Monday, March 12, 2012

Indiana crime lab miscues cast doubt on convictions

There's a tempest a-brewing in Indiana following the release of a report by the Indiana Supreme Court stating that the state's crime lab reported incorrect results in 500 cases. A panel headed up by two judges from the Court of Appeals found five tests in which the substance reported by the lab wasn't even in the sample. The panel also found about 500 other instances in which the samples were inadequate for retesting or showed the presence of other chemicals.

The Court did not, however, address whether the test results from those samples would hold up in court.

Up until last summer, the Indiana University School of Medicine was conducting an audit of the state Department of Toxicology's lab. That's when the governor decided to take over the investigation and appointed a panel who neither heard nor saw anything about the lab that gave them reason to be alarmed.

Funny how that works, ain't it? Who can forget Governor Rick Perry's assault on the state's Forensic Sciences Commission once it looked like folks would find out the state killed an innocent man? Gov. Perry's mouthpiece, Williamson County DA, John Bradly (who's looking more and more like he's on the way out courtesy of the voters), ended the panel's investigation of the Cameron Willingham case before expert testimony would be heard casting serious doubts on the junk science used by two "arson investigators" during the investigation of the fire.

Of the 500 cases reviewed, 497 of the defendant pled guilty and 18 are still in jail.
Some people may have pleaded guilty based on bad lab test results, said Larry Landis, executive director of the Indiana Public Defender Council. 
“Public defenders rely on those results,” he said. “You assume they are right.”Landis added that most public defenders and their clients don’t have the time, money or expertise to challenge lab results. 
“And until recently,” he said, “there was no reason to.”
Now while Mr. Landis is correct that most indigent defendants lack the resources to challenge the test results, he is wrong that public defenders lack the resources. It is the job of a defense attorney to defend his client vigorously. And that means not taking any piece of paper offered by the prosecutor as the gospel truth.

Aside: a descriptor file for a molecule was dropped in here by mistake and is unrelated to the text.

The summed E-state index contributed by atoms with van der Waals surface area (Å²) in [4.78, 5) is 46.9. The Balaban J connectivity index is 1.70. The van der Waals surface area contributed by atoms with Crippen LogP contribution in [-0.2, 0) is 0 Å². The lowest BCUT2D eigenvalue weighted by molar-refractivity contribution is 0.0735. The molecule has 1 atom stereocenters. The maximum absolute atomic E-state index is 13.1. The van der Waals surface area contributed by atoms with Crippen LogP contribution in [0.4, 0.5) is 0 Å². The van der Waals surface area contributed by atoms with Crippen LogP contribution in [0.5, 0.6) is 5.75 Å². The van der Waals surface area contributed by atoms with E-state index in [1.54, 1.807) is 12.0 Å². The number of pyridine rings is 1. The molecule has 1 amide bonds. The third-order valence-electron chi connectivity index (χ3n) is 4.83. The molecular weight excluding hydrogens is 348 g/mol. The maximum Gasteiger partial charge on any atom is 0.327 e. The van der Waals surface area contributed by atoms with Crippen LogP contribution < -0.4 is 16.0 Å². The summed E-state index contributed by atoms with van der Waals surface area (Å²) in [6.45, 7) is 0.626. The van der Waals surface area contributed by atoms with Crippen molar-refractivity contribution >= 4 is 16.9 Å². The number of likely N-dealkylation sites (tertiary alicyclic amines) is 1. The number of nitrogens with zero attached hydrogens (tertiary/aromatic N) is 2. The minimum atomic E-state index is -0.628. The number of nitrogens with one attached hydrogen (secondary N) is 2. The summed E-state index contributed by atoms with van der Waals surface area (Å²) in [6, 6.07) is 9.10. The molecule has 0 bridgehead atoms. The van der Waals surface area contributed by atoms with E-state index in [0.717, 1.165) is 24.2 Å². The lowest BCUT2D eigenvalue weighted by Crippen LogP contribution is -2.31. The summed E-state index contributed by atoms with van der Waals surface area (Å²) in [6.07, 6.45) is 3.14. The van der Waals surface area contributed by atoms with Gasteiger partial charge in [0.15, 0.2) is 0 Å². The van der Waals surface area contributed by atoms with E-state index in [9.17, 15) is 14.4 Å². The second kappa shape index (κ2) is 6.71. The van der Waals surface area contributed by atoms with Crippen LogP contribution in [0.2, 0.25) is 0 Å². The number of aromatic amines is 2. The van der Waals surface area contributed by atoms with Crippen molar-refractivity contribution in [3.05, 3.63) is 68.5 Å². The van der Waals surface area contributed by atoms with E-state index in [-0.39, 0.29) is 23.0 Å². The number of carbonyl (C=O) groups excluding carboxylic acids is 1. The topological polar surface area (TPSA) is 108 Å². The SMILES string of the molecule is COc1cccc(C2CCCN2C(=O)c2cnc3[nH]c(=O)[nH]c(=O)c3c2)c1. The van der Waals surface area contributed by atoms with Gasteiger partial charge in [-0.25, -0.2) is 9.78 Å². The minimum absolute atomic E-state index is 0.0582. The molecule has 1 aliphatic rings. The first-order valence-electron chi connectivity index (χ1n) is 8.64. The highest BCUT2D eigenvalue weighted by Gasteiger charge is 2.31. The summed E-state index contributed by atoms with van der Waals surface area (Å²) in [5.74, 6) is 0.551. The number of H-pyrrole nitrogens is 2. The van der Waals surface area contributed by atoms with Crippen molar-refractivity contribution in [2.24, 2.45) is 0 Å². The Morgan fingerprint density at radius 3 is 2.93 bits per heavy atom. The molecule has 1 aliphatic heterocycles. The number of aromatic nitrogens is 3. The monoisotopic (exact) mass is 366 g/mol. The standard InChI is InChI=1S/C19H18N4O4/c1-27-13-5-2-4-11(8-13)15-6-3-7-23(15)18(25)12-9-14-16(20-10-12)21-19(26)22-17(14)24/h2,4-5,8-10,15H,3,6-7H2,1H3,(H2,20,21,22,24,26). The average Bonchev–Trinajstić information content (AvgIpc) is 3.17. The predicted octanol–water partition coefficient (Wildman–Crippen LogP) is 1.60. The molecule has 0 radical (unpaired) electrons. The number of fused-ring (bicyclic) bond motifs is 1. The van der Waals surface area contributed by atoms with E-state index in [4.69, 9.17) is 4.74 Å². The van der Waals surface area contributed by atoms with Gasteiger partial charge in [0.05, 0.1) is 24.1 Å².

That piece of paper from the lab is nothing more than an allegation that something is what the crime lab says it is. It is no more or less credible than any other evidence that may be put on at trial.

Why didn't anyone file a discovery request for lab protocols? Why didn't anyone file a discovery request for the qualifications of the people performing the tests? Why didn't anyone file a discovery request for records of audits of the lab?

Is it because their clients were in custody and couldn't afford to post bail? Was it because it was easier to negotiate time-served-and-a-fine rather than fight the case? Was it because the public defender's office was under budgetary pressure to move cases? Or was it just because someone was too fucking lazy to do anything other than tell their client he needed to plead because of what was written on a piece of paper?

What happened in Indiana happens because we aren't doing our jobs. We aren't holding the state to their burden of proof. We aren't challenging scientific evidence at trial. We aren't getting the records for ourselves.

If we just accept the state's evidence at face value we are doing a disservice not only to our clients, but also to everyone else who might someday find themselves caught up in the criminal (in)justice system.

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